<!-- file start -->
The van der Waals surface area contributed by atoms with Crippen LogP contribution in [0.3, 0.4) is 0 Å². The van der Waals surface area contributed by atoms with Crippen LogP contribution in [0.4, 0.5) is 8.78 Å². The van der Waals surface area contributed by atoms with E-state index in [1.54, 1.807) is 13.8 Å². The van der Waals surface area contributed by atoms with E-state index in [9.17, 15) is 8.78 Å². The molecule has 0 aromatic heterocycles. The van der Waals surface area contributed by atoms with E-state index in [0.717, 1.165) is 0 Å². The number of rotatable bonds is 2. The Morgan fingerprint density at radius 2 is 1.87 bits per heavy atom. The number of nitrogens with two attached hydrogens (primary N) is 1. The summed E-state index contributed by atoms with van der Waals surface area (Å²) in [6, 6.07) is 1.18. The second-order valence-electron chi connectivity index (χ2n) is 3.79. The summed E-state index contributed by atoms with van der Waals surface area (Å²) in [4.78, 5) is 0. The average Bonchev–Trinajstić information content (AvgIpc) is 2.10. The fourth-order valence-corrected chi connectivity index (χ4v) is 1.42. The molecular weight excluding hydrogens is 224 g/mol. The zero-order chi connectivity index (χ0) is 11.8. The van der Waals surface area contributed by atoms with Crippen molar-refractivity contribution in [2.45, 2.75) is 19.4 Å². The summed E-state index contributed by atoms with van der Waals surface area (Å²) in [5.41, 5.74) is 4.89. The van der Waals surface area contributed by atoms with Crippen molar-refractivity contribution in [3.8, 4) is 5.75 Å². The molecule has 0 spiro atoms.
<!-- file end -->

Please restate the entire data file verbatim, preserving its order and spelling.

The van der Waals surface area contributed by atoms with Crippen LogP contribution in [0.3, 0.4) is 0 Å². The van der Waals surface area contributed by atoms with Crippen LogP contribution in [0.4, 0.5) is 8.78 Å². The van der Waals surface area contributed by atoms with E-state index in [1.54, 1.807) is 13.8 Å². The van der Waals surface area contributed by atoms with E-state index in [9.17, 15) is 8.78 Å². The molecule has 0 aromatic heterocycles. The van der Waals surface area contributed by atoms with E-state index in [0.717, 1.165) is 0 Å². The number of rotatable bonds is 2. The Morgan fingerprint density at radius 2 is 1.87 bits per heavy atom. The number of nitrogens with two attached hydrogens (primary N) is 1. The summed E-state index contributed by atoms with van der Waals surface area (Å²) in [6, 6.07) is 1.18. The second-order valence-electron chi connectivity index (χ2n) is 3.79. The summed E-state index contributed by atoms with van der Waals surface area (Å²) in [4.78, 5) is 0. The average Bonchev–Trinajstić information content (AvgIpc) is 2.10. The fourth-order valence-corrected chi connectivity index (χ4v) is 1.42. The molecular weight excluding hydrogens is 224 g/mol. The zero-order chi connectivity index (χ0) is 11.8. The van der Waals surface area contributed by atoms with Crippen molar-refractivity contribution in [2.45, 2.75) is 19.4 Å². The summed E-state index contributed by atoms with van der Waals surface area (Å²) in [5.41, 5.74) is 4.89. The van der Waals surface area contributed by atoms with Crippen molar-refractivity contribution in [3.8, 4) is 5.75 Å². The molecule has 0 spiro atoms.